Kelsie was first fitted for her dress over the summer of 2019. She didn’t meet the rest of the royal court—including the other maids, the Queen, and the Captain—until October of 2019 at their first luncheon. The court received their glitzy tiaras and sneak-peek sketches of their elaborately designed costumes. After the first luncheon, the court met up a few weeks later at a private house called the Endymion Den: only the board members and the court could attend with a private invite.
“It was my dad’s first time ever attending the Den after all these years, and we got to look at our floats,” Mengel said. Opportunities, such as entering the Endymion Den, create an air of exclusivity. Only a selected few can truly witness the grandeur of the inner circle. The luxury of exclusivity also comes with responsibility.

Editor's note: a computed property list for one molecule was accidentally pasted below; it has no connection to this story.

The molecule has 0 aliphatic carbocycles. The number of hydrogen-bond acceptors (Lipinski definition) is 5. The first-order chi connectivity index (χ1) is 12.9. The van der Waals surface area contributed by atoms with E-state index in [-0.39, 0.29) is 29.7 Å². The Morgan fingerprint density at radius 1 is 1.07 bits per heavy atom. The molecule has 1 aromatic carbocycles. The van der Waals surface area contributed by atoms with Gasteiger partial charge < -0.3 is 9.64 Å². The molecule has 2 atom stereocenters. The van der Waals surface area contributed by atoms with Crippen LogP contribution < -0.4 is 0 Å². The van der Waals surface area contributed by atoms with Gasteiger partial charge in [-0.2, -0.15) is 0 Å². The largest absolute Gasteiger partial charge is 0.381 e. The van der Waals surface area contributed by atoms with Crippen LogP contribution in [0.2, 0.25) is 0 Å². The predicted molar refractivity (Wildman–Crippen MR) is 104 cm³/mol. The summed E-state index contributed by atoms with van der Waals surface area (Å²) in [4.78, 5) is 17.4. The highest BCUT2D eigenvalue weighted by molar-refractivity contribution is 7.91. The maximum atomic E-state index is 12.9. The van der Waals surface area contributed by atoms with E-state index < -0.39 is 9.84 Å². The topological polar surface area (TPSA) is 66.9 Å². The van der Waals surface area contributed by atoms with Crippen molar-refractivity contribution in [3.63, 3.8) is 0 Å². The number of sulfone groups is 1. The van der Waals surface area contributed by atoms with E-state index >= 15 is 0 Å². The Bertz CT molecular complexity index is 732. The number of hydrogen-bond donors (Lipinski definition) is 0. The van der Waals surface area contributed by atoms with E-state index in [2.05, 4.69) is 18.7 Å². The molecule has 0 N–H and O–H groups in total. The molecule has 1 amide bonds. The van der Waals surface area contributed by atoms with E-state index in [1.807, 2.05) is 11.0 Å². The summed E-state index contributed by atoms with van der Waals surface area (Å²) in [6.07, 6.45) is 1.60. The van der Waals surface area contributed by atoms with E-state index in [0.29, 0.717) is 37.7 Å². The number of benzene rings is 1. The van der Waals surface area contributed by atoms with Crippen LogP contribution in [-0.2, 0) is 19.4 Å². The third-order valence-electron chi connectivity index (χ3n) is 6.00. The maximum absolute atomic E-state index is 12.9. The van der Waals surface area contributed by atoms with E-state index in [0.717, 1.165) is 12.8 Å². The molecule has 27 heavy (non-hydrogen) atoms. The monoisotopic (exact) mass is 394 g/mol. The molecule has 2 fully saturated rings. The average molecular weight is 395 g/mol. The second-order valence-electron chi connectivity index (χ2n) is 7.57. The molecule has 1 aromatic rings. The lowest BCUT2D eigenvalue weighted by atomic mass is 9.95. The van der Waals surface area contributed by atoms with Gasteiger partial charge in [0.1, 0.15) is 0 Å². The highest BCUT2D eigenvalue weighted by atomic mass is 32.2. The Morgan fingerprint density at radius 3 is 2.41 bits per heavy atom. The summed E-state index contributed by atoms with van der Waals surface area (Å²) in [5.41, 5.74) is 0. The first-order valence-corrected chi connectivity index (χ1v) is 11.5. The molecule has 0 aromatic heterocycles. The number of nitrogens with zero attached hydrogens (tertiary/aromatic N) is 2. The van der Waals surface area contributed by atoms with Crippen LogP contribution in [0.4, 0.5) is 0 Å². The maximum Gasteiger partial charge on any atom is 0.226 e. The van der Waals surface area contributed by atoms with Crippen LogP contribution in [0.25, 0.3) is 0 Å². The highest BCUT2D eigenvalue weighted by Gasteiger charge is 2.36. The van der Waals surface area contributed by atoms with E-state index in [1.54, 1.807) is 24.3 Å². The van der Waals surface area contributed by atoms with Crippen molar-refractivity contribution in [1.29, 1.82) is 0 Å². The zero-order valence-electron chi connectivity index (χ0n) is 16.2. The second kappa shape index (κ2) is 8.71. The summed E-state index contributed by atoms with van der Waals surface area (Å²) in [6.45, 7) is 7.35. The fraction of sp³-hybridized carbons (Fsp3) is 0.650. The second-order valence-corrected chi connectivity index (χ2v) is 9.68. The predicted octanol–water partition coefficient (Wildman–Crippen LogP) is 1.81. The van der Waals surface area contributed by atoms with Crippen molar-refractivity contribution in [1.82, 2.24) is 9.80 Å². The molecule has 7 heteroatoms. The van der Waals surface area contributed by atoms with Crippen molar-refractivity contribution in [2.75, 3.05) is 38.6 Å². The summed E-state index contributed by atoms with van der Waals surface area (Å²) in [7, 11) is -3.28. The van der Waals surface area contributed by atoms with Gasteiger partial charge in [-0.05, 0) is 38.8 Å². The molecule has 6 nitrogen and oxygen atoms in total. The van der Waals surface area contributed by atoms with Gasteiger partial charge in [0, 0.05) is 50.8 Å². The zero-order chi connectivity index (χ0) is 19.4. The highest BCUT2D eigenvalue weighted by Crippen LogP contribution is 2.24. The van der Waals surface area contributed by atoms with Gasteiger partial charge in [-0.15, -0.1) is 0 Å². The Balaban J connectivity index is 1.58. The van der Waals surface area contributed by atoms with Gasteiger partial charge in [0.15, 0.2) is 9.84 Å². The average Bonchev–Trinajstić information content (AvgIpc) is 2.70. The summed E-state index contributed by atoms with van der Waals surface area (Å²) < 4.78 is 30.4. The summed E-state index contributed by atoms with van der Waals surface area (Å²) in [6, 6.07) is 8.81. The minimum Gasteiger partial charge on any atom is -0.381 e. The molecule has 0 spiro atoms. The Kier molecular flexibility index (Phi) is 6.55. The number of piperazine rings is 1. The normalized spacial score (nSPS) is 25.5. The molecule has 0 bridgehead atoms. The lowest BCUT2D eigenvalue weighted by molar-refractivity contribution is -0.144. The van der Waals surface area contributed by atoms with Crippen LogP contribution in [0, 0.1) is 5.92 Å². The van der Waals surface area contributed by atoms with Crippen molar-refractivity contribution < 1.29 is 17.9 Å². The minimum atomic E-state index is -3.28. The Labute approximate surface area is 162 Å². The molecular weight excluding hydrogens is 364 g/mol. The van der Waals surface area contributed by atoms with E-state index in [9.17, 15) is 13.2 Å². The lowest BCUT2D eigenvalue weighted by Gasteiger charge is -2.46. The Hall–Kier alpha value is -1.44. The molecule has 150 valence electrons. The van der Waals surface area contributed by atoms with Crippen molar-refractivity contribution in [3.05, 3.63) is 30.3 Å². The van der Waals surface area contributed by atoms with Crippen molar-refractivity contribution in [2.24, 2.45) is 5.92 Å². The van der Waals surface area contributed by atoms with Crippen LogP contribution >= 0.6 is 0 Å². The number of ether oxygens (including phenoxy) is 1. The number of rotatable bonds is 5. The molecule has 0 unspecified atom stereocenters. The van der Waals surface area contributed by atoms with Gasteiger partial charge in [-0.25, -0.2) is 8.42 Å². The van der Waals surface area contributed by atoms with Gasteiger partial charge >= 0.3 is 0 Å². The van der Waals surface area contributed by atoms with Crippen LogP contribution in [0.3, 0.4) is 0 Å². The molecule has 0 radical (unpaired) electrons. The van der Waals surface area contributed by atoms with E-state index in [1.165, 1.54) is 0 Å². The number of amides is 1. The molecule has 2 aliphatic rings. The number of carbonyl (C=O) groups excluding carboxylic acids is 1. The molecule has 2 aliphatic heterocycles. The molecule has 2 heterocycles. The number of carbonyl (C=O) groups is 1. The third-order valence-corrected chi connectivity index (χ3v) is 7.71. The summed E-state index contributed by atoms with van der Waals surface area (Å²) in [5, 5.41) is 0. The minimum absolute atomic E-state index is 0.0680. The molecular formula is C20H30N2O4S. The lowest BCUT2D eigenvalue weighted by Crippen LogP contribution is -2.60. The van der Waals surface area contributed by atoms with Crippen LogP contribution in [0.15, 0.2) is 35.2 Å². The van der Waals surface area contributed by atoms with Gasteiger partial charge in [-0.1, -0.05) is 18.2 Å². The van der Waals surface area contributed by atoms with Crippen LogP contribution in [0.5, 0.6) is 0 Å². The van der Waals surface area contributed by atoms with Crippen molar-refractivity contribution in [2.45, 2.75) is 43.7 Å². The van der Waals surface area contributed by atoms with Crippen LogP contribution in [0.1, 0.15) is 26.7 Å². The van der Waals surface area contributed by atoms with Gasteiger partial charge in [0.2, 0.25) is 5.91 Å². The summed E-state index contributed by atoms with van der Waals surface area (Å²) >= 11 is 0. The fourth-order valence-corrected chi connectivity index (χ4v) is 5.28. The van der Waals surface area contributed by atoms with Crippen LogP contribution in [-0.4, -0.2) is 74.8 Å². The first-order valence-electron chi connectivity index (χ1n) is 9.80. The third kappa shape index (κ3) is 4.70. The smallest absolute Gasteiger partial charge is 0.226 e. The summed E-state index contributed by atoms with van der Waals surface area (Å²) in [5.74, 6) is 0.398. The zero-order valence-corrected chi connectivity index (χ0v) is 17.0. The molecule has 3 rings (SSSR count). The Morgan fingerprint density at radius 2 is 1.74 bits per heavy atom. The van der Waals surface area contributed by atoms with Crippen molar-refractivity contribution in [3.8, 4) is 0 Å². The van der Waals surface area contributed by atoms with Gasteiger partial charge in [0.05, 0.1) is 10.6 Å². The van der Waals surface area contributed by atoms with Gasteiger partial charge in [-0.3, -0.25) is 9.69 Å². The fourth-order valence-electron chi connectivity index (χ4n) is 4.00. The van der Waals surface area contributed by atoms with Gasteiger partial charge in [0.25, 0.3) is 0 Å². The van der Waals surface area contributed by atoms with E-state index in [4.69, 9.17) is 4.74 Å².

It’s one thing for Kelsie to be a maid for one of the largest krewes in New Orleans, but it’s another to balance her senior year of high school. On top of college applications, Kelsie is involved in 3 dual enrollment programs where she takes college courses outside of school, a varsity soccer player practicing twice a week. “It was stressful getting work done, but I’m the type of person to complete as much work as possible before it becomes a problem,” Mengel said. But as 2019 neared and Mardi Gras season on the horizon, Kelsie had to attend more events, which means more time away from leisure and a greater emphasis on expenses.
“It got a little frustrating buying a gown because they’re so expensive,” Mengel said. “Once January started, everything got busy. Every other weekend is another event weekend is an event before the parade.”